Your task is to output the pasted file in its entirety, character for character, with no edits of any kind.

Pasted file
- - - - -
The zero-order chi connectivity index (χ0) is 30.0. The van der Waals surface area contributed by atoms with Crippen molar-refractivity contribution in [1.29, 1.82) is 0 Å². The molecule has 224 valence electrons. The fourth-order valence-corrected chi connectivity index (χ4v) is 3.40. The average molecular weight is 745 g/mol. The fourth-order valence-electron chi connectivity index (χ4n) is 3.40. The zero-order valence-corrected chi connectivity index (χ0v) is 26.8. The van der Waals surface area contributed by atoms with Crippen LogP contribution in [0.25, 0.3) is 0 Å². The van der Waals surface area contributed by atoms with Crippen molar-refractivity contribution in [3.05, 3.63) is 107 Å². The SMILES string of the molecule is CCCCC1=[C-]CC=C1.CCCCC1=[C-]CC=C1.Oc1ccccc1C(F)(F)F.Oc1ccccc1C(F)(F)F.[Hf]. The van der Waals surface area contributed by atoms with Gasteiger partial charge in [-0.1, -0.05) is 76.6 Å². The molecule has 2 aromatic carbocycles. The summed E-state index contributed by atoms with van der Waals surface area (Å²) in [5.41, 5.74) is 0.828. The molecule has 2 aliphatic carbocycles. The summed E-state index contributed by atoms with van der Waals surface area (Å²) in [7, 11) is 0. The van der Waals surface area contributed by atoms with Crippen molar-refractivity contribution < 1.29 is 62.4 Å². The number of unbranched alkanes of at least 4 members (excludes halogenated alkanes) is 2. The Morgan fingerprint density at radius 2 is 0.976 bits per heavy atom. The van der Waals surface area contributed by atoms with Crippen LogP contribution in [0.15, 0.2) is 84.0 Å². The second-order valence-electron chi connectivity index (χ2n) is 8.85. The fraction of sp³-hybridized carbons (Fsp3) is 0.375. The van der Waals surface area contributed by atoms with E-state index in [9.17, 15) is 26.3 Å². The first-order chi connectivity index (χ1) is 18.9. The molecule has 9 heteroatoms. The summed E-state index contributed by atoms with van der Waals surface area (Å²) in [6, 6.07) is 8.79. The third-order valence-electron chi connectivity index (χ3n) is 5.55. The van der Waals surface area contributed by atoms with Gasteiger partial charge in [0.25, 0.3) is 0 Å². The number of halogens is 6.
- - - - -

The zero-order chi connectivity index (χ0) is 30.0. The van der Waals surface area contributed by atoms with Crippen molar-refractivity contribution in [1.29, 1.82) is 0 Å². The molecule has 224 valence electrons. The fourth-order valence-corrected chi connectivity index (χ4v) is 3.40. The average molecular weight is 745 g/mol. The fourth-order valence-electron chi connectivity index (χ4n) is 3.40. The zero-order valence-corrected chi connectivity index (χ0v) is 26.8. The van der Waals surface area contributed by atoms with Crippen LogP contribution in [0.25, 0.3) is 0 Å². The van der Waals surface area contributed by atoms with Crippen molar-refractivity contribution in [3.05, 3.63) is 107 Å². The SMILES string of the molecule is CCCCC1=[C-]CC=C1.CCCCC1=[C-]CC=C1.Oc1ccccc1C(F)(F)F.Oc1ccccc1C(F)(F)F.[Hf]. The van der Waals surface area contributed by atoms with Gasteiger partial charge in [-0.1, -0.05) is 76.6 Å². The molecule has 2 aromatic carbocycles. The summed E-state index contributed by atoms with van der Waals surface area (Å²) in [5.41, 5.74) is 0.828. The molecule has 2 aliphatic carbocycles. The summed E-state index contributed by atoms with van der Waals surface area (Å²) in [7, 11) is 0. The van der Waals surface area contributed by atoms with Crippen molar-refractivity contribution < 1.29 is 62.4 Å². The number of unbranched alkanes of at least 4 members (excludes halogenated alkanes) is 2. The Morgan fingerprint density at radius 2 is 0.976 bits per heavy atom. The van der Waals surface area contributed by atoms with Crippen LogP contribution in [0.15, 0.2) is 84.0 Å². The second-order valence-electron chi connectivity index (χ2n) is 8.85. The fraction of sp³-hybridized carbons (Fsp3) is 0.375. The van der Waals surface area contributed by atoms with E-state index in [9.17, 15) is 26.3 Å². The first-order chi connectivity index (χ1) is 18.9. The molecule has 9 heteroatoms. The summed E-state index contributed by atoms with van der Waals surface area (Å²) in [6, 6.07) is 8.79. The third-order valence-electron chi connectivity index (χ3n) is 5.55. The van der Waals surface area contributed by atoms with Gasteiger partial charge in [0.25, 0.3) is 0 Å². The number of halogens is 6.